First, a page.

The Raytheon Silent Knight APQ-174 Multi-Mode Radar (MMR) is designed to enable safe low-altitude navigation for several aircraft including Chinook, Blackhawk and Osprey.

Silent Knight is a low probability of detection/interception radar that provides a terrain-following/avoidance function, a high-resolution display, and dive/climb commands to the pilot. Threat detection/identification and weather detection/severity are also included and are fully compatible with night vision equipment.

The system enables all-weather, day/night navigation in high-threat environments as low as 100ft.

MH-47E Chinook lands on the flight deck of the amphibious assault ship USS Kearsarge (LHD 3). Kearsarge is underway conducting Afloat Training Group basic phase training. (U.S. Navy photo by Mass Communication Specialist 2nd Class Tamara Vaughn/Released)

The recent UK order for the Chinook helicopter includes;

The Government of United Kingdom has requested a possible sale of sixteen (16) H-47 Chinook (Extended Range) helicopters; thirty-six (36) T-55-GA-714A engines (32 installed, 4 spares); forty-eight (48) embedded GPS inertial navigation units (32 installed, 16 spares); twenty (20) common missile warning systems (16 installed, 4 spares); twenty-two (22) radio-frequency countermeasures (16 installed, 6 spares); nineteen (19) multi-mode radars (16 installed, 3 spares); nineteen (19) electro-optical sensor systems (16 installed, 3 spares); forty (40) M-134D-T mini­ guns, plus mounts and tools (32 installed, 8 spares); and forty (40) M240H machine guns, plus mounts and tools (32 installed, 8 spares)

Wonder if those ‘multimode radars’ are the Silent Knight variety, or something more prosaic?

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This Post Has 3 Comments

  1. Orlok

    I wonder if the MOD has had the sense to order the Chinook with the folding blades/rotor heads…?

  2. P.P. de Waal

    Though I adore the Chinook, I still can’t figure out why anyone would use it for special ops insertion/extraction. Been living in a low fly zone in the Netherlands for ages now and each time Chinooks approach I can hear them coming between 11 and 15 minutes (depending of the wind) in advance before they fly overhead. So there goes the element of surprise. Besides, the two engine exhausts flare up from afar when you scan for them with a cheap thermal imaging device too. And judging by a few more trustworthy specs out there, it is neither very fast nor does it have very long legs.So basically a heavylifter to push large volumes of troops, equipment and supplies fro forward operating bases to an LZ, but specops?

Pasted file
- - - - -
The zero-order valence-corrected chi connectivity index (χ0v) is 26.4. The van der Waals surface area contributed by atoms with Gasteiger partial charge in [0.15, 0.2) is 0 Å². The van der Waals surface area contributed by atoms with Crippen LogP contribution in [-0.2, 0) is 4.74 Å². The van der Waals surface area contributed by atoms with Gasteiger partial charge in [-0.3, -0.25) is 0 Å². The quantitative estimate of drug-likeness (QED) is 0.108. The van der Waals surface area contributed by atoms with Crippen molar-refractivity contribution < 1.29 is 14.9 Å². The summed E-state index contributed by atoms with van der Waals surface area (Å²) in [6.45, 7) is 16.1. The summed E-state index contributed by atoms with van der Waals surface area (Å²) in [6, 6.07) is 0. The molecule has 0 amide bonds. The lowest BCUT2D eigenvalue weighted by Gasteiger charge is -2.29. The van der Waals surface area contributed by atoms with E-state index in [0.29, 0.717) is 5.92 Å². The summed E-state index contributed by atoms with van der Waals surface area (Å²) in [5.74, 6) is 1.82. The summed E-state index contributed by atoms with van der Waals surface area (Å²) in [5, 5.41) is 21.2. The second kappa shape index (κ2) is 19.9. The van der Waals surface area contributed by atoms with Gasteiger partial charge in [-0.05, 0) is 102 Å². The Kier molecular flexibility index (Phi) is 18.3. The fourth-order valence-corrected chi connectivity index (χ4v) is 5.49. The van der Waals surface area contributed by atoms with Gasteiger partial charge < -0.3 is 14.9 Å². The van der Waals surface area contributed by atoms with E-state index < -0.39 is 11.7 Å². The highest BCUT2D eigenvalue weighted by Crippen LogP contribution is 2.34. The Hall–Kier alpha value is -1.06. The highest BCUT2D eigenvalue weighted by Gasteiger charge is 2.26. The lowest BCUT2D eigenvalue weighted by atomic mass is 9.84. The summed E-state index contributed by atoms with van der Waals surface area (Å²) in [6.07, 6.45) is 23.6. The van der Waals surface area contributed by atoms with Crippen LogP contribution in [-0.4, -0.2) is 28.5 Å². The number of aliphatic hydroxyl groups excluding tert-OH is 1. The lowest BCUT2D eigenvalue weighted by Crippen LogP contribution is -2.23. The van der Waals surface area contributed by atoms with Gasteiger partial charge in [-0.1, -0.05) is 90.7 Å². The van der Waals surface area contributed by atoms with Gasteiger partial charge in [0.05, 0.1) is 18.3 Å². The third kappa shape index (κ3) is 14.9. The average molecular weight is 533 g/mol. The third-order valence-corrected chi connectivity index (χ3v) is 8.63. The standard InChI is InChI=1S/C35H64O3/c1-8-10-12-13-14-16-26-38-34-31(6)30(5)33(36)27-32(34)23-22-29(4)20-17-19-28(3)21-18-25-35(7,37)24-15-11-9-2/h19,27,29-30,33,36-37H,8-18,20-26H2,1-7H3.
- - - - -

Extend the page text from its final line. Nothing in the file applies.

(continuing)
I’m not a specialist in SF, but I regard the AW101/Merlin HC.3 as a better basis for a specops helicopter. The basic model has got range/endurance, can lift less payload, but is a bit faster and has a much lower accoustic signature. And lots of power to spare, so IR reduction measures (with inherent loss of power output I’m told) should not be a problem, it has a ramp too and can potentially move up to 30 operators or light vehicles (up to a Landrover if I’m not mistaken).
    So why the MH-47G? Could anyone explain?

  3. DaveyB

    The MH47G will come with infrared suppression system. This is similar to the the system used on the AH64 Apache. It fits over the engine’s exhaust and mixes cool air with the engines hot exhaust. it works really well.
    The MH47G uses the fat tanks compared to the normal skinnier tanks. These hold literally double the fuel load. At 150kts cruise speed a Chinook can fly for at least 3 hours, the fat tanks help to double that. Furthermore, the cabin can be fitted with 3 additional ferry tanks that can add another 3 hours worth of duration. However, these take up considerable cabin space. Instead the MH47G includes a refuelling boom. I know the Merlin has used a refuelling boom before, but I’m not sure if it is a common practice.
    Noise is a result of the blades intermeshing over the cabin roof. It is an inherent problem that can’t be easily designed out. However, pilots use nap of the earth flying when approaching a target which helps reduce the noise signature.
    The main advantage and the reason why the SF community love the Chinook is the cabin size. It is significantly wider than a Merlin’s so can hold more kit without getting in the way. Furthermore a Chinook can lift significantly more weight than a Merlin and still cruise happily at 150kts. It will top out near 175kts, but gets really uncomfortable after a couple of hours due to the constant vibration. Whereas a Merlin uses dampers to attach the main rotor gearbox to the helicopter’s top deck. The dampers are actively controlled and smooth out the vibrations caused by the rotating blades, so flies a lot smoother, especially at higher airspeeds.
    The other consideration is that a Chinook is still predominantly made from an aluminium alloy, unlike the Merlin that uses a composite top structure. This means that when the aircraft gets fit by small arms fire. The Chinook is much easier to repair. where a piece of aluminium tape can patch the hole for a temporary repair, followed up by a permanent plate repair held in place by manually formed rivets. A Merlin will need a specific and approved repair scheme, as composites especially under load will need to be carefully repaired. This difference is perhaps more critical to a battlefield support helicopter than is realised. For example in Afghanistan the RAF Chinooks had a better than 90% availability, whereas the Merlins were less than 50%. This was mostly due to the ease that the Chinook after damage could be quickly repaired and brought back on line.

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